The following is a story from Leopoldine Core’s new collection, When Watched. Core's fiction and poetry have appeared in The Paris Review Daily, Open City, PEN America and Apology Magazine, among others. She is the recipient of a 2015 Whiting Award for fiction, as well as fellowships from The Center for Fiction and The Fine Arts Work Center. Core is the author of the poetry collection Veronica Bench.
She sees him at the grocery store. He doesn’t see her. He is with his daughter. He is putting green apples in a bag.
She grabs a pear and pretends to examine it. She puts it down. She walks over to the melons and stares abstractedly, her heart hammering. She looks up and he’s smiling at her. His smile is warm. Instantly she feels weak and excited. He is walking toward her now.
“Hi,” she says.
“Hi,” he says. He’s standing right in front of her. She’s looking down.
He is divorced now so technically it’s possible that they could date. Or just have sex, she thinks. She can’t think about him without thinking about sex. And so she is afraid to look into his eyes, afraid he will know and be disgusted. A man likes a woman to be ambivalent, she articulates in her mind. And she has never been ambivalent about who she wants to fuck. She has always been sure and she thinks that certainly there is nothing uglier than this, a woman who is sure.
They both ask how the other is and both say, “Good.” Clearly both are lying.
She tries to control her face. “I don’t know how to pick melons,” she says.
“You’ve gotta look for the pecks,” he says. “The what?”
“The pecks,” he repeats. “Birds go for the sweeter ones.” This makes her blush. What he said feels lewd, filthy. But it isn’t filthy, she thinks. It’s me. I’m filthy.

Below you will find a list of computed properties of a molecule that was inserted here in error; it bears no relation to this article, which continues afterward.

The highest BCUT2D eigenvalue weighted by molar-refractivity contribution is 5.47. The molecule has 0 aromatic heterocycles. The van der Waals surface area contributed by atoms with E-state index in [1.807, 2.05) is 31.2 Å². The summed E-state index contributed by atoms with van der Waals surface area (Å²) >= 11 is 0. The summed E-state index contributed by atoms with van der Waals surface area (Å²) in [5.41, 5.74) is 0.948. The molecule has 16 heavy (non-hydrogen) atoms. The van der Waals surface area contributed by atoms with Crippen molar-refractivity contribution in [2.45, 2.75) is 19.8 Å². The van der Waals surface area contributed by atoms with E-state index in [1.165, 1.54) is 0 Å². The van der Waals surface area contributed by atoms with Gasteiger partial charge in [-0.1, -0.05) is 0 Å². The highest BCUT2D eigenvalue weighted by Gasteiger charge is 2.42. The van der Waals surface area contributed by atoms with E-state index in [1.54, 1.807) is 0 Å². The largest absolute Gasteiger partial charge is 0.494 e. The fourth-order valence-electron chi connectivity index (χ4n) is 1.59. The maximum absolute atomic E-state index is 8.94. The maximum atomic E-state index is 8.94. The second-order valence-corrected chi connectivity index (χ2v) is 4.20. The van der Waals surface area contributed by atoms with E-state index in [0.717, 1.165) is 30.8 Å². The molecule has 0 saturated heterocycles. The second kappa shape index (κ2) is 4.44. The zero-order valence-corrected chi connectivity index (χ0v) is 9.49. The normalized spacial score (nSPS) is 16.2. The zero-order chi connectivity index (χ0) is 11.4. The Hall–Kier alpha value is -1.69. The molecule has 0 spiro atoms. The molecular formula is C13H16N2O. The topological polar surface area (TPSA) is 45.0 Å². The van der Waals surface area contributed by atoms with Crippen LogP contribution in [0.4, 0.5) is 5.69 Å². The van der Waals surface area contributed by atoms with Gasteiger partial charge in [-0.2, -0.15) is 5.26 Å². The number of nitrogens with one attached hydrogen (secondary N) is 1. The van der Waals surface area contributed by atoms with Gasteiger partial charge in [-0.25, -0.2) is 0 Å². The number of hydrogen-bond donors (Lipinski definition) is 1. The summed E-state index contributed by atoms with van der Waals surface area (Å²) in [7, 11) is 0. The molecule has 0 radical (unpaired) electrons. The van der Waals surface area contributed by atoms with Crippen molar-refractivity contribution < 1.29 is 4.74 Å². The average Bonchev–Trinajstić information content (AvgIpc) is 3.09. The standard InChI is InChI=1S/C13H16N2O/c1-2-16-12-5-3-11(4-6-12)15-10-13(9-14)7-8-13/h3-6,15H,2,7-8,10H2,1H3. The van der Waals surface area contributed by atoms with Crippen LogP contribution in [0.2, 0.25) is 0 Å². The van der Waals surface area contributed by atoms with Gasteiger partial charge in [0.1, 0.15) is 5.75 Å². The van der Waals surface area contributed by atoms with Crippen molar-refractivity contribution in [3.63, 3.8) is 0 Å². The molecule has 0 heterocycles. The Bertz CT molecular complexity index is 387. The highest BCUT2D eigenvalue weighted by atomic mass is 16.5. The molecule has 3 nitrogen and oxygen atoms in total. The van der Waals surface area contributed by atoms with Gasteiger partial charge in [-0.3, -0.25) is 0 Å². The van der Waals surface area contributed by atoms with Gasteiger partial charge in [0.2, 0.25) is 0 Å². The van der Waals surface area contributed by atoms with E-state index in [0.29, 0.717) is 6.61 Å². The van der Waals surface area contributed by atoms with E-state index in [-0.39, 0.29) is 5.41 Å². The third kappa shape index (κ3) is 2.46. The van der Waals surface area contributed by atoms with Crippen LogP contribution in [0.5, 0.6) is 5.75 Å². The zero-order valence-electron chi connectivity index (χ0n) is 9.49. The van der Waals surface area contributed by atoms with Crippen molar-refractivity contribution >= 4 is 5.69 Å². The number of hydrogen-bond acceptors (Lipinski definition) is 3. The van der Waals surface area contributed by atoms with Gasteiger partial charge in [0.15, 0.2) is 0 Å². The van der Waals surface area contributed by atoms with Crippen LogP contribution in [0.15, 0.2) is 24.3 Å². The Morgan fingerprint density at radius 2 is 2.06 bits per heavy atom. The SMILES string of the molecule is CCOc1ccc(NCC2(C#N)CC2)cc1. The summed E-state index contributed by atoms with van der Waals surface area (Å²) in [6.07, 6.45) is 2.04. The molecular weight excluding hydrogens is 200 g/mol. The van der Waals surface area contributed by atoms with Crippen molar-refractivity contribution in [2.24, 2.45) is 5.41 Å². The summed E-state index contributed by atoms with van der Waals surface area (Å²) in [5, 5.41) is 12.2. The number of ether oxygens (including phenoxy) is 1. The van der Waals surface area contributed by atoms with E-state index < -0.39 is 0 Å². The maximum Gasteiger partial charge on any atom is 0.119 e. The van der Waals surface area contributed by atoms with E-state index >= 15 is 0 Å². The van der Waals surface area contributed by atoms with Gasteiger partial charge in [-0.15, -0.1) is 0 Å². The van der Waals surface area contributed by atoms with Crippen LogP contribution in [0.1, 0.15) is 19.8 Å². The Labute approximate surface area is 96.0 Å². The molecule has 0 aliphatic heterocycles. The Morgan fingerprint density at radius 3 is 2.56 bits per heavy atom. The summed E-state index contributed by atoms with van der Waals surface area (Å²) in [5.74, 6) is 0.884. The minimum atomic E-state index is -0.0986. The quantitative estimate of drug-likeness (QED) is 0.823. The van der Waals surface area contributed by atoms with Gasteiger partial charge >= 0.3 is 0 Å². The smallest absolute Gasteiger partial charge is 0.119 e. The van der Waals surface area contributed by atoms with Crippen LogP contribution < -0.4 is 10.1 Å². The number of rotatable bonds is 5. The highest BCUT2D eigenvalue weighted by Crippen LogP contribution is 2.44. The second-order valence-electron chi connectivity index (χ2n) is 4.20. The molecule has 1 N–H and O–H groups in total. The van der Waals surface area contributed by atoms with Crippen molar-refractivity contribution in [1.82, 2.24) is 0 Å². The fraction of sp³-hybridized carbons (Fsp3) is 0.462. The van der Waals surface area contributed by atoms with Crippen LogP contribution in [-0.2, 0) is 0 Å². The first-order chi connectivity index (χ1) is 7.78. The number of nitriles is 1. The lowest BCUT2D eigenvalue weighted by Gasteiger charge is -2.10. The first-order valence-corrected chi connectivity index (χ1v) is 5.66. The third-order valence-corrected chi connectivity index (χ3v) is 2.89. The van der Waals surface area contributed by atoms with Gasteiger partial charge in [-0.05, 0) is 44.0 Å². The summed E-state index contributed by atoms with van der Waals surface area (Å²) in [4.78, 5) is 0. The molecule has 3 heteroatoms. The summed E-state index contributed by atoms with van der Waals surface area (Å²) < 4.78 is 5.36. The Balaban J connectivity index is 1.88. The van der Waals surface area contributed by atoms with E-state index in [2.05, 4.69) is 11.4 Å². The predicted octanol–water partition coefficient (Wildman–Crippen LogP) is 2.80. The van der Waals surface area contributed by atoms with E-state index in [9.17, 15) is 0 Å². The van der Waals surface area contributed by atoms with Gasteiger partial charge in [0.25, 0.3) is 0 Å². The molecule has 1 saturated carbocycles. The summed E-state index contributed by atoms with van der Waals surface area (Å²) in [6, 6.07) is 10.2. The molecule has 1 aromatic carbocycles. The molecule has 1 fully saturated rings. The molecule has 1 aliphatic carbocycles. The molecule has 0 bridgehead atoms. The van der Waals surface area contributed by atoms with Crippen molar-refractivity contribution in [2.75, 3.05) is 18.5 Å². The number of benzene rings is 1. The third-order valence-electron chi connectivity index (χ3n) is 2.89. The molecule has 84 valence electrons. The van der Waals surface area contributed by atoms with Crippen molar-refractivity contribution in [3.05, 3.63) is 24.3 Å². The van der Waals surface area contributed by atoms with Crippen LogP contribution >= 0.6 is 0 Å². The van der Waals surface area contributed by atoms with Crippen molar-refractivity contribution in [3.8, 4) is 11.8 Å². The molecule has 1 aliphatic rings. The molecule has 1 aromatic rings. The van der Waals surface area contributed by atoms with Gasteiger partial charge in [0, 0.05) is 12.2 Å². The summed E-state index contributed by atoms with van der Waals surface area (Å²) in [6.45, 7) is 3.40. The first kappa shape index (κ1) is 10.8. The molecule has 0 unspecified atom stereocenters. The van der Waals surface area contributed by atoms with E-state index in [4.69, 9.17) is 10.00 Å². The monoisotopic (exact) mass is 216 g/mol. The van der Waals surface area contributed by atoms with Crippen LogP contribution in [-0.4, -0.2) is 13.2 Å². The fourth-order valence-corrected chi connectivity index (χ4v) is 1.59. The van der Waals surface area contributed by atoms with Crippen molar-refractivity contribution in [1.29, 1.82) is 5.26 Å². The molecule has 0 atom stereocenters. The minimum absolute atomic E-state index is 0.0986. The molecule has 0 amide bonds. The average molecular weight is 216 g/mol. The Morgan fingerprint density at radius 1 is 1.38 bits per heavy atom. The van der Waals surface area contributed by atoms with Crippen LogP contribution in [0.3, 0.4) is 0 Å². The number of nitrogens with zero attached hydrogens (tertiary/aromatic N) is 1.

She looks down at the little girl, who must be seven by now. It is a knowing face. A face that knows she is filthy. “Hi, Becky,” she says to the child, who says nothing.
“She’s a little shy,” he says, patting the girl on the head. But shy is the wrong word. Becky looks suspicious. Little girls know everything, she thinks.
“Well,” he smiles again. “It was nice running into you.”
“Yeah.” She cannot believe their encounter is over. She hates the politeness of her life. He walks away.
She shops impatiently. She cannot bear the fact of time. How it keeps passing. How she has to wait to pay for cans of soup, to have sex.
She wants the man to know what she knows, that she wants him. And somehow she feels that he already does. She has fantasized so heavily and for so long that she feels her fantasies hold a kind of penetrative power. It’s as if my daydreams have hacked into his, she thinks, her eyes shining. She feels certain that she has appeared in his thoughts. She has been naked in his thoughts and this same naked body has returned at par- ticular hours of the day. Possibly we are having the same fantasies at the same exact moments, she thinks, which makes all the dullness between them in public seem coy and silly.
She walks to her apartment and passes a couple. All she hears the man say is “There are two types of people,” and instantly she hates him.
On her stoop there is a group of drunk teenagers smoking cigarettes. “You can’t sit here,” she announces, clutching her brown bag of groceries. “You have to leave.”
One woman says “Cunt,” under her breath. Another says “Bitch,” loudly. They all leave and she puts her key in the lock. I used to smoke cigarettes, she thinks, moving into the building. I used to be a teenager. Now I’m a Bitch and a Cunt.
Upstairs she gives herself an orgasm. The sun is setting. The window is open wide. Red light pours over the room. She rolls onto her side and imagines the man and his daughter eating dinner. She thinks that she would be happy just to fuck him once. She thinks that it isn’t true what people say about men, how they are dying to fuck all the time. She thinks that men are in fact a little prudish, hard to get in the sack.
She reflects, though, that she wouldn’t be happy to fuck him just once. She loves this man. And if they fucked she would say it. Almost against her will, she would say, “I love you.” She pictures him saying it back. “I love you. I’ve always loved you.” Then his face disintegrates.